How to turn beta clients into ‘evangelist investors’
When Daniel Cane was pitching his specialty-specific electronic medical records company, Modernizing Medicine, to investors, he had no trouble getting in front of venture capitalists. But separating them from their money was another story. So Cane asked his beta customers to do due diligence calls with investors. They agreed, but said they wanted to invest in the business, as well. "Our beta customers started to write us big checks," Cane said. "Then they started to demand that the product was good enough for them to sign long-term contracts with us."
Within weeks, Modernizing Medicine had raised more than $3 million from beta clients-turned-customers, achieving several goals at once, Cane said. "By the end of it," he said, "we had 30-plus evangelist investors." Cane attributed this success to Modernizing Medicine's differentiated product, strong team, good ROI and a simple investment vehicle: the convertible note. "It's one that's so rarely used in early-stage investing," he said. "It really should be used more."
Here are more entrepreneurial insights from Cane:
Lose the middleman -- The concept in software development is that coders immerse themselves in a domain for a period of time, Cane said, and emerge with the wisdom to create products in that domain. "It simply doesn't work," he said, "especially in something as complex and nuanced as healthcare." At Modernizing Medicine, Cane said, it's physicians who do the coding. "We've eliminated the game 'telephone,' where the product doesn't look at all like the person said," he said. "You avoid that."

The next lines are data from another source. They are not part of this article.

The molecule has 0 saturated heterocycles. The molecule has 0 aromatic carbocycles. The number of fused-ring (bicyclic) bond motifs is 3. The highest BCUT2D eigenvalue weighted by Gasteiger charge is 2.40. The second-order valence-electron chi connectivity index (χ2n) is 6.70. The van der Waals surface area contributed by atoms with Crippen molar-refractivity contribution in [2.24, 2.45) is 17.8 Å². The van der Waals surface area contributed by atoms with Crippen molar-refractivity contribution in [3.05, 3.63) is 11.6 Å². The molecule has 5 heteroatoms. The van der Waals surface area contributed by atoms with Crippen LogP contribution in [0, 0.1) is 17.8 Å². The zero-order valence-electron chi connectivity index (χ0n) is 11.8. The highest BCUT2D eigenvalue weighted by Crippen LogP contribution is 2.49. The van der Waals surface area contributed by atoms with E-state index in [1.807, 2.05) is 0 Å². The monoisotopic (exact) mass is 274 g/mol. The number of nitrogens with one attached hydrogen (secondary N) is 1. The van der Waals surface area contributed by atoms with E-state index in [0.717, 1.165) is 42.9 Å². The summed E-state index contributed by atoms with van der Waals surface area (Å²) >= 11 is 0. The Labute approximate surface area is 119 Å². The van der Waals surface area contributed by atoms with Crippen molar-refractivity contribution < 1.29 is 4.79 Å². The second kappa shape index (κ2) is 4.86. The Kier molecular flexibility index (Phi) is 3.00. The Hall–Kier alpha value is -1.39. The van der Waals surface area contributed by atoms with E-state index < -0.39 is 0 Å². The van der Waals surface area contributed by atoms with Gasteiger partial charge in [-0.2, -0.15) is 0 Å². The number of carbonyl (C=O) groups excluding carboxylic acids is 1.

Share the load -- Cane has always had a co-founder -- or two. "Developing companies in this day and age is such a heavy burden," he said, "that if it's placed on one person's shoulders, it will bend them and possibly break them." Though it can be harder sometimes to have two people giving direction, Cane said, having more than one co-founder gives the company strength. "We are able to do so much more by having two of us who are passionate and driven and capable," he said.
Challenge prospective hires -- Interviews at Modernizing Medicine are highly engaged affairs, Cane said, which include in-office and take-home assignments. "The people in that process are as protective of the company as I am," he said. "That's because they went through the same thing when they were interviewing." After an applicant completes a coding assignment, for instance, the Modernizing Medicine team does a full code review to learn how the applicant came up with his answers. "It's like defending your Ph.D.," Cane said. "It's never about the solution. It's always about what they were thinking, the thought process." (Here's a blog post for more on the company's hiring process.)
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